Michael does not focus on finding the perfect valuation when investing into startups. Instead, he believes that startups should look to raise enough money to last them for 18 months. Michael believes that startup founders should prepare to have about 20-30% of their company to be owned by external investors. If it is <20%, the startup would typically be considered as overvalued, posing further issues down the road. If it is >30%, it would make the startup un-investable for future investors. Similarly, Craig recounted a story where he agreed to invest in the company only after a pre-existing investor agreed to reduce his ownership from 35% to 15%.

Lastly, Virginia noted that while being an angel is about building a relationship with the founders, angels need to build relationships and network with other angels as well. She finds that angels invest in startups with lead investors whom they have worked with in previous deals, and vice versa. She shared that it’s actually the easiest way for new angels to learn the rope into this space.

Michael shared that following experienced angels in the initial stages would help ease one’s angel learning journey, given the high amount of work required when starting out. For example, angels can consider joining syndicates, or finding strong lead investors on deals to leverage on their advice and support.

How much to invest and how much can you expect to earn as an angel investor?

Michael mentioned that the average exit for a startup takes about 8 years; one of his first startup investments took 17 years before it exited! Michael expects only 50% of his startups to make money in the long run. He added that angels should not invest what they cannot afford to lose, and consider the value of all their investments which have not exited as 0.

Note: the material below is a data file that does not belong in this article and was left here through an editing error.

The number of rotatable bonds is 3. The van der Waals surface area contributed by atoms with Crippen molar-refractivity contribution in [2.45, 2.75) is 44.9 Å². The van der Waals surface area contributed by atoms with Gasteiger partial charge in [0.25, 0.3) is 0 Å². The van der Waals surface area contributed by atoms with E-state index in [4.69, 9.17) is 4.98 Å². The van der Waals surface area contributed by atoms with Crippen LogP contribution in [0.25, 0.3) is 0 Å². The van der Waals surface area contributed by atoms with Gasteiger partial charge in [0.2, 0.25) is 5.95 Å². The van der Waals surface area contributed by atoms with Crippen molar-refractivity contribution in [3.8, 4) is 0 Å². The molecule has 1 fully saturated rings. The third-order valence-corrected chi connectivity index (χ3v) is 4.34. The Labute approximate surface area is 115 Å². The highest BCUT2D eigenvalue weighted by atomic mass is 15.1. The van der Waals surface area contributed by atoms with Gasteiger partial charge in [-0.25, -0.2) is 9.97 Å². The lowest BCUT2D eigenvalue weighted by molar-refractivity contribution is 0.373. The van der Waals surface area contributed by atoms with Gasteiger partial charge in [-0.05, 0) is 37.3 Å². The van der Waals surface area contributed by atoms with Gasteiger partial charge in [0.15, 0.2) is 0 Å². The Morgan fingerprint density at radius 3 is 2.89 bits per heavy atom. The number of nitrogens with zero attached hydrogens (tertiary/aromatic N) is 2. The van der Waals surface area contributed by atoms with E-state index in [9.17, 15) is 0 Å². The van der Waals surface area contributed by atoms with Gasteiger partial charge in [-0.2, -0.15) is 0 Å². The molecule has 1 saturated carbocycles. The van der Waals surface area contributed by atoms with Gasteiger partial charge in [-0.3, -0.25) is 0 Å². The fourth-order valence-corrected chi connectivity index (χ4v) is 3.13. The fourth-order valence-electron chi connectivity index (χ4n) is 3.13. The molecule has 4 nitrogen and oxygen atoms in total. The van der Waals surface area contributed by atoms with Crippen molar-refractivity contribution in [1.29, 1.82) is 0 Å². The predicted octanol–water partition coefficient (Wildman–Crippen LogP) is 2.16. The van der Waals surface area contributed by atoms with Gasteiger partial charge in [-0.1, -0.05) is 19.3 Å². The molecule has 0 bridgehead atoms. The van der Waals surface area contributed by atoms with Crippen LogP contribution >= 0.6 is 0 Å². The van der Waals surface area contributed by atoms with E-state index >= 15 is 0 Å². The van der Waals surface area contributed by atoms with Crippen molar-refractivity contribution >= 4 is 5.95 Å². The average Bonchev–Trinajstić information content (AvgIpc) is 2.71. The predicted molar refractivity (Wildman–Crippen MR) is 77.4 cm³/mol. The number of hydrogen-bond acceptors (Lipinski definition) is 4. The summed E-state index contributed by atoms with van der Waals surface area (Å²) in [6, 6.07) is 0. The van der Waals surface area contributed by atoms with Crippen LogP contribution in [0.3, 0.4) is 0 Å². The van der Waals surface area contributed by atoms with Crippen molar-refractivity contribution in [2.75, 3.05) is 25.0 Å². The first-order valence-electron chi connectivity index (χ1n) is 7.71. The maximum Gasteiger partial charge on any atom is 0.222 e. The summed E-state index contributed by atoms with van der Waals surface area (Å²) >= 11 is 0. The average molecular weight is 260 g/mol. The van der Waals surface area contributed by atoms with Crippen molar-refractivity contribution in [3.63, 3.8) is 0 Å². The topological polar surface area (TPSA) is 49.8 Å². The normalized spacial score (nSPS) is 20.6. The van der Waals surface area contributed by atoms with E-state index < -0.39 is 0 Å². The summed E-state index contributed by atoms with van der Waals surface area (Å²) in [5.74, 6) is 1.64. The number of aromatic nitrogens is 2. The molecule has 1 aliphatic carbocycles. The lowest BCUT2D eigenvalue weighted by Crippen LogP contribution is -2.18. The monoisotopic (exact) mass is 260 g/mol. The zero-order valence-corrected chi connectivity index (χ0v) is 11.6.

“If you are looking to earn fast money as an angel investor, you are in for a rude awakening.”

Craig reiterated on having the mindset to only invest money that you can afford to lose. He added that angles should be patient, not expect to make money in the middle to long term, and that it is ok to make mistakes when starting out.

Virginia shared that she has 2 types of investments; real estate which is generally safe, and angel investments which are extremely risky. She recommends for angels to “mentally block (the money) away” once he/she writes the cheques. She shared that she puts about 8% of her net worth into angel investments, and she reinvests proceeds from all her exits back into startups.

Virginia also added that depending on the nature of the deal, she invests between SGD10,000 to SGD200,000 per startup. For example, she would invest a higher amount when she is the lead investor, and invest small sums when she is a follower.

With such high risks and high probability of failure, why be an angel investor then?

The panelists all agreed that being an angel investor is not just about the money, and it is about enjoying the ride as well. Michael mentioned that one should only be an angel investor if he/she enjoys roller coaster rides, because there are bound to be ups and downs.

Virginia also noted that as long as as an angel continues to stay engaged and provides support to startups, they will be paid with more than just money. They include being exposed to cutting edge technologies, getting to know brilliant individuals, and having the opportunity to provide mentorship and advice.

A big thank you to the panelists for taking the time their busy schedules, and being so candid and open with their sharing. Many of the angels and startup founders that I spoke to found the session useful for their current roles. Overall, it was a meaningful and fruitful session for everyone involved!